Foreign corps funneling cash to 2012 candidates

We’ve written about this before, and it’s a pretty simple concept. It’s now possible for foreign entities — corporations, governments, hyper-wealthy individuals — to be the next Sheldon Adelson, the next supplier of mega-millions to “own” U.S. political office-holders.

In the following interview, investigative reporter Lee Fang of The Nation tells Mike Papantonio about the problem in general, by focusing on a single instance — Saudi Aramco oil money washed through the “American” Petroleum Institute into campaigns to unseat opponents of foreign oil interests.

foreign money

Foreign money via Shutterstock

Why do I scare-quote the “American” Petroleum Institute? Because it’s opposite-name-day here. As Fang explains, the “American” Petroleum Institute is actually an international (foreign) oil lobbying group.

Opposie-name-day. You know, like when your company takes away the real mechanical shredders, puts in big locked plastic bins for paper to be shredded later, and on the bin it says “InstaShred” — true story. Like the name ProcrastaShred was already taken.

Listen to Fang and Papantonio tell this tale. Then read below to see the real bottom line (hint: it’s one you already know).

Lee Fang’s piece for The Nation has more foreign contribution detail. Do read.

Ready for the real bottom line? Client state.

When foreigners control your elections, you’re a client state; you’re the “owned”. This happens when you have something foreigners want and they are in position to take it — either because they are more powerful, or because you have sellouts on your team. (Either method works; in our case, it’s the latter.)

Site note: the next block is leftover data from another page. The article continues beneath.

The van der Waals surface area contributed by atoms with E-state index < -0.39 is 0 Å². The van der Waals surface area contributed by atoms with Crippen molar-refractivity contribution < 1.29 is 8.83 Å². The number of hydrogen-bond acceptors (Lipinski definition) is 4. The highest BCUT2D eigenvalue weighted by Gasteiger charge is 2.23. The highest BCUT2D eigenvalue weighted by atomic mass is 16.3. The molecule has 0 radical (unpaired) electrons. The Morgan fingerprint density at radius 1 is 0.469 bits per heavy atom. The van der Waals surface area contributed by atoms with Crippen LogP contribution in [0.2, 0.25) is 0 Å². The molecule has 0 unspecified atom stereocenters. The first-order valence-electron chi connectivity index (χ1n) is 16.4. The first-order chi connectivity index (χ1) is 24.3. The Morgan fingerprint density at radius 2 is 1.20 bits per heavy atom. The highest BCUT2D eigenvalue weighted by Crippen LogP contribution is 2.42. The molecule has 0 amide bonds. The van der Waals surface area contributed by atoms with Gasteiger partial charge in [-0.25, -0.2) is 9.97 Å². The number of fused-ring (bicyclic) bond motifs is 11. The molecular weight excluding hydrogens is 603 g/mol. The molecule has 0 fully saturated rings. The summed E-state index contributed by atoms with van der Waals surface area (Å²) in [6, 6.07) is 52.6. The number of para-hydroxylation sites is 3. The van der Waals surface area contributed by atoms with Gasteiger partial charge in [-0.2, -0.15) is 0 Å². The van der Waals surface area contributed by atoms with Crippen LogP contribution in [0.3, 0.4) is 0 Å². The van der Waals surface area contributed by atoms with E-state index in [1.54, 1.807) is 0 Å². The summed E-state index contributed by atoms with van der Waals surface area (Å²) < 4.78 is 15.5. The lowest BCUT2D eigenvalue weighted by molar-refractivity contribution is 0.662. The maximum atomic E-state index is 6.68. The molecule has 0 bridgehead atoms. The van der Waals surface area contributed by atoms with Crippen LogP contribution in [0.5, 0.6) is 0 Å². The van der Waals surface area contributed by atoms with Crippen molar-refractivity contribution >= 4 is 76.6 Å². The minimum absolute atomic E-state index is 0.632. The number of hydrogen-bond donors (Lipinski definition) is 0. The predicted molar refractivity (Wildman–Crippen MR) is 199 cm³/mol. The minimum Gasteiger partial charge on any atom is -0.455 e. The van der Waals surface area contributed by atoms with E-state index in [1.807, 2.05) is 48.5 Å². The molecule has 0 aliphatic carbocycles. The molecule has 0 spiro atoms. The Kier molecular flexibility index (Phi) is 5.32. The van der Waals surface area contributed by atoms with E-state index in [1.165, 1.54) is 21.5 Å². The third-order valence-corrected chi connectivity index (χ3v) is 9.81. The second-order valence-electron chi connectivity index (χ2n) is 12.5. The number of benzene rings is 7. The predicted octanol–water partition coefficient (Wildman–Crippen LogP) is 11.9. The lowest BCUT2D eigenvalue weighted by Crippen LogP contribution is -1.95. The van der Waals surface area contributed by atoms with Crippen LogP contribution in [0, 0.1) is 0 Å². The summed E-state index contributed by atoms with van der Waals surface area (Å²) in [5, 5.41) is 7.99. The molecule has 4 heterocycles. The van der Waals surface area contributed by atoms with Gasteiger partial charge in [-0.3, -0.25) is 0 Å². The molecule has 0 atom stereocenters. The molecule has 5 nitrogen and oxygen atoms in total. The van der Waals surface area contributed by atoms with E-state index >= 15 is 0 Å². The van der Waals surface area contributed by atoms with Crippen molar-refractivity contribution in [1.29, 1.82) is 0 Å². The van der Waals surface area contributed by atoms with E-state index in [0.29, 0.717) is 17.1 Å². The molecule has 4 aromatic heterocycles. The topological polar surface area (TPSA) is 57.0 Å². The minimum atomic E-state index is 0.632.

Iraq was a client state of the U.S. until we lost control over there. At stake — Iraq’s oil and Cheney’s dreams of controlling it. Iran was our client state (look up the Shah and how he came to rule) until the Iranians decided they wanted their country back and took it. Judea was a client state of Rome (Herod was a Jewish king) until the revolt that got the Temple burned down changed Vespasian’s mind and he took direct control.

What do we have that foreigners want? Two things. Access to “our” resources — mainly oil and gas at the moment — plus access to our military (the world’s police force) and all the decision-making around who it gets used against. Seriously.

Have you thought about how valuable it would be for a government to be able to use our military to threaten their enemies? Think that can’t happen? Reread this story about Israel, Netanyahu, and Sheldon Adelson.

Or consider the case of Saudi Arabia and all the Sunni oil dictatorships in its neighborhood. The U.S. has intervened in a number of neighboring countries — Libya, Yemen — in part to prop up local dictators. The Saudis are brutal to dissidents and have a large, poor Shiite work force. The Kuwaitis, from what I hear, are the same, and are much more vulnerable. Do the Saudis want the U.S. to prop up the Kuwaiti government? How could they sweeten their influence? (Answer, of course: API.)

Or to ask the question more generally. If you had more money than god (god doesn’t carry much cash around) and you had a local enemy you could pimp to the U.S. as a global threat — and you owned a piece of the last election — what would prevent you from cashing in a few of your chips? If that enemy was a small island somewhere, you could even do it under the radar.

And that’s just the high part of that slippery slope. With U.S. billionaires (the .01%) selling out the country’s interests with both hands to secure their own global wealth, what’s the ceiling on this process?

See what I mean? Client state. (1) There’s only two ways this can end. (2) It’s not over (don’t forget that). (3) There’s a desirable outcome, just so you know. We just have to scheme how to get there.


To follow or send links: @Gaius_Publius

Gaius Publius is a professional writer living on the West Coast of the United States.

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529 Responses to “Foreign corps funneling cash to 2012 candidates”

  1. Burak says:

    Foreigns are so weird :( cracks

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